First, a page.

This test may predict stroke risk in people with diabetes

Having diabetes is a risk factor for many other health conditions, such as stroke.

In a new study, researchers found that a blood test could help predict stroke risk in people with type 2 diabetes.

The research was conducted by a team from Michigan Medicine.

It is estimated that every 40 seconds an American has a stroke.

To be successful at preventing strokes from occurring, it is important to accurately identify those who are likely to have a stroke.

In that way, doctors can use stroke prevention therapies to help people who have a high stroke risk.

In the new study, the team measured levels of a blood protein in patients with diabetes, who had not previously had a stroke, to predict their risk of experiencing a stroke in the future.

They hypothesized that before an individual has a stroke, they often have ‘small strokes’ that do not cause clinical symptoms.

But these small strokes may result in the release of proteins that are associated with brain cell death, and these proteins can be measured in blood.

One of these proteins is neurofilament light chain (NfL).

The researchers examined blood samples from 113 diabetic patients who were stroke-free at the time of study enrollment but developed a stroke during a seven-year follow-up period.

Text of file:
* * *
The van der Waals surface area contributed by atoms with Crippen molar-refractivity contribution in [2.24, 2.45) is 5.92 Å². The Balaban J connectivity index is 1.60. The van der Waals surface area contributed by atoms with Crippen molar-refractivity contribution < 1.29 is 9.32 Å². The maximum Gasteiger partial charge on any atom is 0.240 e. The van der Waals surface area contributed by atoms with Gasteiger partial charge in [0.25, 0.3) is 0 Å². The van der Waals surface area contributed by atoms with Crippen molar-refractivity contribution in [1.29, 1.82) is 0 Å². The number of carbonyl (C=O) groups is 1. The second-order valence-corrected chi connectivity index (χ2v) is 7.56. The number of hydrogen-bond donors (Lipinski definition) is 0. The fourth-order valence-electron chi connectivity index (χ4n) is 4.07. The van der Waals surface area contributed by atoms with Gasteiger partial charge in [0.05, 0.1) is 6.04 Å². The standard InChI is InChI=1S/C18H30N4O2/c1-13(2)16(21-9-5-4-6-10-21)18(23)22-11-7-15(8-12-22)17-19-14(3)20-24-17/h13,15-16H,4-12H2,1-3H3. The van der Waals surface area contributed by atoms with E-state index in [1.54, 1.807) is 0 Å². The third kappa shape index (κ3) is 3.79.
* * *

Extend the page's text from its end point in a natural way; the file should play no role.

They also examined 250 diabetic patients who were stroke-free at study enrollment and did not develop a stroke during the seven-year follow-up period.

The researchers found that levels of NfL in the blood appeared to contribute to stroke risk.

People who developed a stroke had blood levels of NfL that were about 43% higher than those who did not develop a stroke

People with the highest NfL levels were 10 times more likely to develop a stroke during the seven-year follow-up period, than those with low levels of NfL.

The strength of the association between the blood test and stroke was larger than the researchers were expecting.

The research team also found that adding NfL levels to the current method of predicting stroke, the Framingham Stroke Risk Score, increased the method’s accuracy.

This is the first study reporting the usefulness of this blood test in predicting stroke occurrence.

Future work is needed to confirm the team’s findings.

The lead author of the study is Frederick Korley, M.D., Ph.D., an assistant professor of emergency medicine.

The study is published in Stroke.

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